Amazon workers in Alabama to vote by mail in do-over union election

The NLRB ordered a new election after Amazon workers rejected unionization last year

Amazon workers in Bessemer, Alabama, will be voting by mail in a do-over union election, the National Labor Relations Board revealed Tuesday. 

Employees at the Bessemer warehouse overwhelmingly voted against representation by the Retail, Wholesale and Department Store Union in its initial union election in April 2021, the first such vote in the company's history. But after the RWDSU accused Amazon of illegal misconduct, the NLRB decided last fall to scrap the first election results and schedule a new vote in a blow to Amazon.

Amazon union

A supporter of the RWDSU unionization effort takes a photo of the RWDSU union rep standing with other supporters outside the Amazon fulfillment warehouse at the center of a unionization drive on March 29, 2021, in Bessemer, Alabama. (Photo by Elijah (Photo by Elijah Nouvelage/Getty Images / Getty Images)


The NLRB's decision Tuesday to have the second election held by mail has also drawn condemnation from the RWDSU.

"We are deeply concerned that the decision fails to adequately prevent Amazon from continuing its objectionable behavior in a new election," the RWDSU said in a statement following the NLRB's announcement. "We proposed to the NLRB a number of remedies that could have made the process fairer to workers, which were not taken up in the Notice of Election issued today. Workers' voices can and must be heard fairly, unencumbered by Amazon’s limitless power to control what must be a fair and free election, and we will continue to hold them accountable for their actions."

Amazon union

Michael Foster of the Retail, Wholesale and Department Store Union holds a sign outside an Amazon facility where labor tried to organize workers in early 2021 (AP) (AP / AP Newsroom)


The RWDSU did not immediately respond to FOX Business' request for the union to disclose what remedies it had proposed to the NLRB.

National Right to Work Committee President Mark Mix told FOX Business in reaction to RWDSU's objection, "Given that union bosses’ primary complaint about the last election was that a mailbox installed by the US Postal Service made it too easy for workers to vote, the RWDSU seems to already be signaling that it won’t accept the results of this election either if workers again vote to remain independent, as they overwhelmingly did last time."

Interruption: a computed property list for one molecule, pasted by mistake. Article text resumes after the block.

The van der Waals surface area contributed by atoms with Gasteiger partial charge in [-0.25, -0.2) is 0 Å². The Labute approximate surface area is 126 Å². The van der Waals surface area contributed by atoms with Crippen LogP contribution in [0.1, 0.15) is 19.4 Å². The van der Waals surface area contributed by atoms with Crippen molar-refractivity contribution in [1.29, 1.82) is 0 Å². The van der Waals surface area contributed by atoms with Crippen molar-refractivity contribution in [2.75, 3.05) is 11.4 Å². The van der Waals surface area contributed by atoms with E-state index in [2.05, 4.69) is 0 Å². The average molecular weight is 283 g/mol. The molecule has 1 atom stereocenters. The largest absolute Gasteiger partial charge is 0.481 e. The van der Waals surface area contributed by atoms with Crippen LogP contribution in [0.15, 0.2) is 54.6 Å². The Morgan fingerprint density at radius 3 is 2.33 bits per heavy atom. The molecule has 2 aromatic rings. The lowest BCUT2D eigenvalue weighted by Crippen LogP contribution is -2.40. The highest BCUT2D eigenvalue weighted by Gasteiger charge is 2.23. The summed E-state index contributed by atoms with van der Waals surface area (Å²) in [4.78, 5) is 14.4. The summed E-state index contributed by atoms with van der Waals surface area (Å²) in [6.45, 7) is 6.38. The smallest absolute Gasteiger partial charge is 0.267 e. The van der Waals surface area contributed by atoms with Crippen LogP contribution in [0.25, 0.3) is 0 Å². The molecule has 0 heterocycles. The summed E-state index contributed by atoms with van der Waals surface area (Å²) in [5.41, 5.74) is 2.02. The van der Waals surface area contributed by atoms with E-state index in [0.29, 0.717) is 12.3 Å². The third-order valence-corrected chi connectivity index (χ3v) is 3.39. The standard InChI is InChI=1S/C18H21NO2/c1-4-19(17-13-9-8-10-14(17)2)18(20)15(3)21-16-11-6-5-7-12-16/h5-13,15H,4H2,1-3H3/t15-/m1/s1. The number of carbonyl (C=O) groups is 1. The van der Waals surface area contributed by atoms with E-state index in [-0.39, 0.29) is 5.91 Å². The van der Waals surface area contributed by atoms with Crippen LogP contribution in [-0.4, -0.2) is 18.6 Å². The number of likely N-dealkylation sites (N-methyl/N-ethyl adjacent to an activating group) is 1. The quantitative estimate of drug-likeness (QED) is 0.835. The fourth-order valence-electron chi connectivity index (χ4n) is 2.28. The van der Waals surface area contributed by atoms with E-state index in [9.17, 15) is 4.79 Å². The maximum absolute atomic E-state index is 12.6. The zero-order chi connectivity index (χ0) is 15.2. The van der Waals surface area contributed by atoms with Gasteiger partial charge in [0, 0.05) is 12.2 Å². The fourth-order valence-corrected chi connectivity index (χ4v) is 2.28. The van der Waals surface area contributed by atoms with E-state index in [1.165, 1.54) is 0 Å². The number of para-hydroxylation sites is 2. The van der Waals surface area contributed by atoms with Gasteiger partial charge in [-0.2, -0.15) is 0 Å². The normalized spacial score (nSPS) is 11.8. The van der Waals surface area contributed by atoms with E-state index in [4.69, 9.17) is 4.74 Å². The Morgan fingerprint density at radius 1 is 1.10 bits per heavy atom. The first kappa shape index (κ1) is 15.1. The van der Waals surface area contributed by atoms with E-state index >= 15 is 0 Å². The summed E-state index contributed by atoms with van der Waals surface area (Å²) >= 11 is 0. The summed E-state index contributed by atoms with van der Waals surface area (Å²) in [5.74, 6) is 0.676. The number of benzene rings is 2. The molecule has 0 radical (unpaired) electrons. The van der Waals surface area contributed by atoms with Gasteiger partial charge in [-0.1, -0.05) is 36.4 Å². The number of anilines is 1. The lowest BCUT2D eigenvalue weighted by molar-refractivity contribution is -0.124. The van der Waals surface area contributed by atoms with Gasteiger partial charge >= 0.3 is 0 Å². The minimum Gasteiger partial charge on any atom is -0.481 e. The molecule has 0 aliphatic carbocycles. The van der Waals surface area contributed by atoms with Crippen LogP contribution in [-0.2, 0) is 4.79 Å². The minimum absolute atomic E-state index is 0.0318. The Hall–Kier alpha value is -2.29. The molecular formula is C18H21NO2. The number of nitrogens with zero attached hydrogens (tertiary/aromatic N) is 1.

"Unfortunately, there is a long history of union officials refusing to take ‘no’ as an answer from workers, and instead advocating that when workers vote against unionization their vote should be overturned," Mix continued. "In fact, if union organizers had their way, there wouldn’t be secret ballot elections at all for unionization. Instead, all unionization would take place through the coercive ‘Card Check’ process, where union organizers can pressure and bully workers into signing cards that are later counted as ‘votes’ to impose unionization on all workers."

In reaction to the NLRB's move Tuesday, Amazon spokesperson Barbara Agrait told FOX Business, "Our employees have always had the choice of whether or not to join a union, and they overwhelmingly chose not to join the RWDSU last year." Agrait added that the company is looking forward to their Bessemer workers "having their voices heard again."

Amazon union

In this Tuesday, March 30, 2021, file photo, a banner encouraging workers to vote in labor balloting is shown at an Amazon warehouse in Bessemer, Ala. (AP Photo/Jay Reeves, File) (AP Photo/Jay Reeves, File / AP Newsroom)

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The NLRB will mail out ballots to Amazon's Bessemer employees on Feb. 4, and the ballots must be received by the federal labor board by March 25.

Amazon has been hit with more than 75 cases alleging unfair labor practices since the start of the COVID-19 pandemic in March 2020. Last month, the retail behemoth reached a settlement with the NLRB, which required the company to make it easier for its employees to engage in labor organizing efforts.

The Associated Press and FOX Business' Lucas Manfredi contributed to this report.